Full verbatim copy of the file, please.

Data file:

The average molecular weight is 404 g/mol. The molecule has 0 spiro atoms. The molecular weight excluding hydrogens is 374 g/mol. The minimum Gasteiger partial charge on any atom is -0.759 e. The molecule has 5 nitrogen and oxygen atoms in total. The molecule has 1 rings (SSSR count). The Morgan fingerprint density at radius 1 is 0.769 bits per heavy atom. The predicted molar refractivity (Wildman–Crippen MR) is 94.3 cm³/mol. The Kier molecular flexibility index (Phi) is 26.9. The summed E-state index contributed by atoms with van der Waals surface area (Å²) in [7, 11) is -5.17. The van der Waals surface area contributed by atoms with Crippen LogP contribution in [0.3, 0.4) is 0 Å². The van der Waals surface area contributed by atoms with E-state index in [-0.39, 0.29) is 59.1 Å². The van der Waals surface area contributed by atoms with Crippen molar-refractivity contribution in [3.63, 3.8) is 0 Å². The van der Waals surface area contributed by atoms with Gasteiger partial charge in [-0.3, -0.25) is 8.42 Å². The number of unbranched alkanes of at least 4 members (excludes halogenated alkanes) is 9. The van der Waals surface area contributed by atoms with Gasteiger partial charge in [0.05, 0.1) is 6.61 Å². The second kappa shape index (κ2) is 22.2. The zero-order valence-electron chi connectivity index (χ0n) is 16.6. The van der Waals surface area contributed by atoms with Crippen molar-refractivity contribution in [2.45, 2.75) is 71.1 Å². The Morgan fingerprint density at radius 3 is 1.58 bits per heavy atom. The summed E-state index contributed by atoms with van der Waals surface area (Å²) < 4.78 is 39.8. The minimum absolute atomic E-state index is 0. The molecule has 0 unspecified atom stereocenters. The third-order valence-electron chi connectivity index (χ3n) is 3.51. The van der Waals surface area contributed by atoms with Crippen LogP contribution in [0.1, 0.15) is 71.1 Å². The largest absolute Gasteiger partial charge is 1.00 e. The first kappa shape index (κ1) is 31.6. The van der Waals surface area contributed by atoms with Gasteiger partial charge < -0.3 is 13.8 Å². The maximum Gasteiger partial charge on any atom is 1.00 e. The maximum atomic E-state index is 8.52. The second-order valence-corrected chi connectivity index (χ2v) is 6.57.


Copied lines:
The average molecular weight is 404 g/mol. The molecule has 0 spiro atoms. The molecular weight excluding hydrogens is 374 g/mol. The minimum Gasteiger partial charge on any atom is -0.759 e. The molecule has 5 nitrogen and oxygen atoms in total. The molecule has 1 rings (SSSR count). The Morgan fingerprint density at radius 1 is 0.769 bits per heavy atom. The predicted molar refractivity (Wildman–Crippen MR) is 94.3 cm³/mol. The Kier molecular flexibility index (Phi) is 26.9. The summed E-state index contributed by atoms with van der Waals surface area (Å²) in [7, 11) is -5.17. The van der Waals surface area contributed by atoms with Crippen LogP contribution in [0.3, 0.4) is 0 Å². The van der Waals surface area contributed by atoms with E-state index in [-0.39, 0.29) is 59.1 Å². The van der Waals surface area contributed by atoms with Crippen molar-refractivity contribution in [3.63, 3.8) is 0 Å². The van der Waals surface area contributed by atoms with Gasteiger partial charge in [-0.3, -0.25) is 8.42 Å². The number of unbranched alkanes of at least 4 members (excludes halogenated alkanes) is 9. The van der Waals surface area contributed by atoms with Gasteiger partial charge in [0.05, 0.1) is 6.61 Å². The second kappa shape index (κ2) is 22.2. The zero-order valence-electron chi connectivity index (χ0n) is 16.6. The van der Waals surface area contributed by atoms with Crippen molar-refractivity contribution in [2.45, 2.75) is 71.1 Å². The Morgan fingerprint density at radius 3 is 1.58 bits per heavy atom. The summed E-state index contributed by atoms with van der Waals surface area (Å²) < 4.78 is 39.8. The minimum absolute atomic E-state index is 0. The molecule has 0 unspecified atom stereocenters. The third-order valence-electron chi connectivity index (χ3n) is 3.51. The van der Waals surface area contributed by atoms with Crippen LogP contribution in [0.1, 0.15) is 71.1 Å². The largest absolute Gasteiger partial charge is 1.00 e. The first kappa shape index (κ1) is 31.6. The van der Waals surface area contributed by atoms with Gasteiger partial charge < -0.3 is 13.8 Å². The maximum Gasteiger partial charge on any atom is 1.00 e. The maximum atomic E-state index is 8.52. The second-order valence-corrected chi connectivity index (χ2v) is 6.57.